Christoforos Pissaridis at the Delphi Economic Forum – upd
by Antonis D. Papagiannidis
In this year’s DEF, economia has had the pleasure to present to the diverse audience of the Forum – conducting in a digital environment, due to the Covid pandemic – LSE Professor and 2010 Nobel laureate Christoforos Pissaridis, who accepted to broach a wide range of issues.
Economia Publishing managing editor Antonis Papagiannidis was to discuss with Chr. Pissaridis but technical glitches made this impossible. DEF’s Yannis Koutsomitis saved the day.
The first question put to Professor Pissaridis was of general nature. Where does the Covid-19 pandemic leave the global and European economy. His take:
I’m not optimistic. I’m less optimistic now than I was two months ago. Covid is having a bigger impact in our economy than I anticipated. What is worrying me especially is about the world economy: we knew that the last few years, maybe 2 or 3 years, great transformations took place in our economy, new challenges on how to incorporate new technologies, automation especially, digital technology, artificial intelligence – and at the same time how to succeed in helping workers, helping the economy adjust to the new reality, get new jobs.
That process was moving quite well, especially with Northern European countries; Southern European countries were failing a few times. China was doing exceptionally well this process, in fact it was challenging the USA, which explains the reactions of President Trump to China. Then, suddenly Covid comes along! If you look at Covid now, you would think that the biggest problem it is causing is the recession in which the world economy has sunk – and we have to deal with that. But in my view Covid is introducing problems that will last into the medium and the long run.
Automation is accelerating because companies are now realizing that, if they are going to automate everything or if they have plans in the next 5-10 years to replace their workers with machines, they might as well do it now because machines are not so susceptible to Covid. And those workers who are losing their job because of the automation are not coming into the market because most of them involved human interaction: the hospitality sector, tourism, health and care, retail, trade, domestic services for less- skilled workers. But those jobs will not be forthcoming now because people don’t want close physical contact.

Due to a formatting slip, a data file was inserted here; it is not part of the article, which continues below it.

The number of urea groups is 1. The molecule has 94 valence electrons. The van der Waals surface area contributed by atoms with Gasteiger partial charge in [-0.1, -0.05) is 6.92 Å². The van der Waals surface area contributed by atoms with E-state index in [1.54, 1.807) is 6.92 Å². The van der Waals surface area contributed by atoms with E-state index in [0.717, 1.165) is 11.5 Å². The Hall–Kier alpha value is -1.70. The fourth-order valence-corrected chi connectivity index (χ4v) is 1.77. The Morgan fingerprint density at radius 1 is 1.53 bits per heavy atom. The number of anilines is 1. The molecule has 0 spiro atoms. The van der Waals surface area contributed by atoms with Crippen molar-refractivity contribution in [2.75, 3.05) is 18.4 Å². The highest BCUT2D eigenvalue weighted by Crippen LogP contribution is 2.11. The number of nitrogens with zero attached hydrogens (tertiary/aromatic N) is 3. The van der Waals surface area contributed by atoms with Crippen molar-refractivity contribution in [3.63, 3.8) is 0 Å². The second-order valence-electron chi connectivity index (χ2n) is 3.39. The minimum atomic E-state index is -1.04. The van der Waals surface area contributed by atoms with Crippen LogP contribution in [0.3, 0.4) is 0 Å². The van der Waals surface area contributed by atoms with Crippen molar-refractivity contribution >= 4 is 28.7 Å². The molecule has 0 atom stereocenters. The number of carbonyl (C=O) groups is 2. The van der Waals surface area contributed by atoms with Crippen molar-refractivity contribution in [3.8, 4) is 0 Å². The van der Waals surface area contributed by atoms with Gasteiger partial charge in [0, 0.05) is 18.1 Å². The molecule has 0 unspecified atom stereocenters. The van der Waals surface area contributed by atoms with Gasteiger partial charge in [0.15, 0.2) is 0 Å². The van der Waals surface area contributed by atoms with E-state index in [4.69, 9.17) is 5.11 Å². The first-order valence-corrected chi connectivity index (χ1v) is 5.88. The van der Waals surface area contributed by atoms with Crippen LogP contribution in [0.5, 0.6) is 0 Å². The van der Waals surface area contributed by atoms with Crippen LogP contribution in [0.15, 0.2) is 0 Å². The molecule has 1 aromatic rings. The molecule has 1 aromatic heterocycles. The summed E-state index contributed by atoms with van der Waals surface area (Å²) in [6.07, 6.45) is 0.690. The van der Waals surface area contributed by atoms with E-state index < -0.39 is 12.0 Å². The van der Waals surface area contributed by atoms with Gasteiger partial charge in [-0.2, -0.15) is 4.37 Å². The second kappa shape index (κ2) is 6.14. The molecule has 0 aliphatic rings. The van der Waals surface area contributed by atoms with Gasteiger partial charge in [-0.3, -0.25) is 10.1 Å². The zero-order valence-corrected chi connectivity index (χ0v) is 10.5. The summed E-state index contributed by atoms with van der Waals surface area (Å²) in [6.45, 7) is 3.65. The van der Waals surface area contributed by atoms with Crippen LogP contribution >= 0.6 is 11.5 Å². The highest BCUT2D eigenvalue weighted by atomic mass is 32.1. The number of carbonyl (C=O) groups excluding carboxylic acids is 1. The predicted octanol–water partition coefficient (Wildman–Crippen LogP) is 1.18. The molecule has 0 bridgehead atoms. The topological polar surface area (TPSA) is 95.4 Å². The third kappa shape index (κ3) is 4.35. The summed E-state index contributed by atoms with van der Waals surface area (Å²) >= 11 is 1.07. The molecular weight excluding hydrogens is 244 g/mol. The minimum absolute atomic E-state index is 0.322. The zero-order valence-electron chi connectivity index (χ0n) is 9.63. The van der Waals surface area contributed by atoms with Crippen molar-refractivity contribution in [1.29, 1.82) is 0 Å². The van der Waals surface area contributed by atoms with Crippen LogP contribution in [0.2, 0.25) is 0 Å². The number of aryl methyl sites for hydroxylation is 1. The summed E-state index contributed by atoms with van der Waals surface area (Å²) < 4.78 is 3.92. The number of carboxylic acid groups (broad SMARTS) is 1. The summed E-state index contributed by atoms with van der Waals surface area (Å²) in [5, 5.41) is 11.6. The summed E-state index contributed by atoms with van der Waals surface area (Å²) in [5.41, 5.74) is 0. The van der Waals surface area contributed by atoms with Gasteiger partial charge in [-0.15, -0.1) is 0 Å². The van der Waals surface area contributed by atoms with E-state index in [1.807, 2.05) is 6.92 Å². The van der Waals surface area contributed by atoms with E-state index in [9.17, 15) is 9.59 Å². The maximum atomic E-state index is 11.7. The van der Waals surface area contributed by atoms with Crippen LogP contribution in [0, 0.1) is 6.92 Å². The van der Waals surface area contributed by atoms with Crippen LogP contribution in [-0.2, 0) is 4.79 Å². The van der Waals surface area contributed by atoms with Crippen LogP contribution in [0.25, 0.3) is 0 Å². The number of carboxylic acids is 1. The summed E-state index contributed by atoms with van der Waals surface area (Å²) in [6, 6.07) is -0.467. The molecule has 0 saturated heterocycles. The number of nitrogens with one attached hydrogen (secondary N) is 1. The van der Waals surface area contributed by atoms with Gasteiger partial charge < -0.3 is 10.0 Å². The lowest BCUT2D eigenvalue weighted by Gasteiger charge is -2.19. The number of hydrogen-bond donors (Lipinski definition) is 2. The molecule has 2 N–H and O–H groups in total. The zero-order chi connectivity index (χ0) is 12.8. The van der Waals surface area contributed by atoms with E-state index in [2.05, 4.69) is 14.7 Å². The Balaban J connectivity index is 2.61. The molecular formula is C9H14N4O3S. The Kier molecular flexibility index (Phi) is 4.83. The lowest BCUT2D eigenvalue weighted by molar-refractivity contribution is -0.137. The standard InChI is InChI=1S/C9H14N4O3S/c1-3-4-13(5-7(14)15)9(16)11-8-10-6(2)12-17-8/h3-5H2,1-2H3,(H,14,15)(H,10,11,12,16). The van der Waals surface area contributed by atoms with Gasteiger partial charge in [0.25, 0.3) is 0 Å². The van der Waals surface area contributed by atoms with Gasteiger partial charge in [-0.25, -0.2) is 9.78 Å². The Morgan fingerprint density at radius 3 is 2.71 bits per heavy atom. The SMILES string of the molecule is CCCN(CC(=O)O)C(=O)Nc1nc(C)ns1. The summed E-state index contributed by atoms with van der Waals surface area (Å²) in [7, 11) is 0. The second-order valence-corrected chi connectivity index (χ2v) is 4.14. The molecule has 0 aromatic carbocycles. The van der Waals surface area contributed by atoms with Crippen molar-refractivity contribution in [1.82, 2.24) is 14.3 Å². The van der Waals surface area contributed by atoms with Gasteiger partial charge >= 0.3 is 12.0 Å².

So we are stuck in a sense. There is speeding up the destruction of jobs through automation and slowing down the creation of jobs for the workers who lose those jobs. There is a lot of work that needs to be done.
Then, the question was raised which sectors should be targeted for investment in the Greek economy, so that the recovery of the economy would be speeded up. Prof. Pissaridis:
I’ m not a fan of a situation where we name champion sectors and we help them. In fact I’ve been asked this question a few times. Not about the Greek economy but about the Chinese economy when I went to China, about Cyprus of course when I’ m there. My answer is always the same: no one knows which sectors are most competitive. It’s not something economists do, to look at the economy and just say “this sector is good or maybe the other sector is not good”. What the economists’ job is -and what the economic theory is nowadays about – is to identify barriers to private economic activity. Once you remove these barriers, then the economy will by itself converge to those sectors where there is a comparative advantage, in terms of human capital, of physical capital, of geography, institutional structure, and history: all these things contribute. But the real job is to make sure that the institutional environment of the country is favorable to the exercise of entrepreneurial spirit.
Certainly Greeks are very entrepreneurial. We can see what they achieve when they get released into a competitive environment. After all Greek civilization is being alive for a long-long time, so there must be something right with this people! They don’t do it all wrong. All you need to do is to unleash that initiative, that spirit and they will identify those sectors much better than you and I.
But what can be done, so that investment be turned towards more long-turn perspectives, so that a short-termism mentality does not get the upper hand?
It’s not the mentality that drives people to invest short-term. It’s the structure of the economy and the incentives that are given to invest short-term. If you’re not given the right incentives, then you wouldn’t invest long-term. There is only one section of the economy in which I believe the speculation is inherent: the banking sector, the financial markets. Those are the only short-termist: this kind of finance, not corporate finance.
When it comes at entrepreneurial activity, people go for the short-term only when they don’t trust that things will not be better in the long-term. You need to have trust in your government economic policy and in your environment. If you have that trust, then you are going to invest long-term.